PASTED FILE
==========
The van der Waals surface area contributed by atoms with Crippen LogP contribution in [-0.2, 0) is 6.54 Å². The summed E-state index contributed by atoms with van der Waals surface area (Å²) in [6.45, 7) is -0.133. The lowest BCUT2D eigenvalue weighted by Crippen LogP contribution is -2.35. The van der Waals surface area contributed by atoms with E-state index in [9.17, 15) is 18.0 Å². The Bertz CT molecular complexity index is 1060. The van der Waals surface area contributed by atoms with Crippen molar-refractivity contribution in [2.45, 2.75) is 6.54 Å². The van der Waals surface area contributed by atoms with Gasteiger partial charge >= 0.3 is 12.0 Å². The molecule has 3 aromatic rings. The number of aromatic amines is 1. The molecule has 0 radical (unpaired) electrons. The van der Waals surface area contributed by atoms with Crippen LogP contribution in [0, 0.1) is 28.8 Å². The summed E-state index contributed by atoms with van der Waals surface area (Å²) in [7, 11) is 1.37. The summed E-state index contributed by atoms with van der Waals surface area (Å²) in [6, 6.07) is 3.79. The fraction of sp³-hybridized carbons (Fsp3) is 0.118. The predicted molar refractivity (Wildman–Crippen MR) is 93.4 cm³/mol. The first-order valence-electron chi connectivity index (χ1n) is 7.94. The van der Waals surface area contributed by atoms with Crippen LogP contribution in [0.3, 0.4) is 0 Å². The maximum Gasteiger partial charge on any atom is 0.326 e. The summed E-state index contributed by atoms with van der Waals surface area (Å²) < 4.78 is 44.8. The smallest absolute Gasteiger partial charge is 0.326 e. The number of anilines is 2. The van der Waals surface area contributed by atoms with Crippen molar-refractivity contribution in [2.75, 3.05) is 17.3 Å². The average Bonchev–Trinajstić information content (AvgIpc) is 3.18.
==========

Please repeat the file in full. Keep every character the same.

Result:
The van der Waals surface area contributed by atoms with Crippen LogP contribution in [-0.2, 0) is 6.54 Å². The summed E-state index contributed by atoms with van der Waals surface area (Å²) in [6.45, 7) is -0.133. The lowest BCUT2D eigenvalue weighted by Crippen LogP contribution is -2.35. The van der Waals surface area contributed by atoms with E-state index in [9.17, 15) is 18.0 Å². The Bertz CT molecular complexity index is 1060. The van der Waals surface area contributed by atoms with Crippen molar-refractivity contribution in [2.45, 2.75) is 6.54 Å². The van der Waals surface area contributed by atoms with Gasteiger partial charge >= 0.3 is 12.0 Å². The molecule has 3 aromatic rings. The number of aromatic amines is 1. The molecule has 0 radical (unpaired) electrons. The van der Waals surface area contributed by atoms with Crippen LogP contribution in [0, 0.1) is 28.8 Å². The summed E-state index contributed by atoms with van der Waals surface area (Å²) in [7, 11) is 1.37. The summed E-state index contributed by atoms with van der Waals surface area (Å²) in [6, 6.07) is 3.79. The fraction of sp³-hybridized carbons (Fsp3) is 0.118. The predicted molar refractivity (Wildman–Crippen MR) is 93.4 cm³/mol. The first-order valence-electron chi connectivity index (χ1n) is 7.94. The van der Waals surface area contributed by atoms with Crippen LogP contribution in [0.3, 0.4) is 0 Å². The maximum Gasteiger partial charge on any atom is 0.326 e. The summed E-state index contributed by atoms with van der Waals surface area (Å²) < 4.78 is 44.8. The smallest absolute Gasteiger partial charge is 0.326 e. The number of anilines is 2. The van der Waals surface area contributed by atoms with Crippen molar-refractivity contribution in [2.75, 3.05) is 17.3 Å². The average Bonchev–Trinajstić information content (AvgIpc) is 3.18.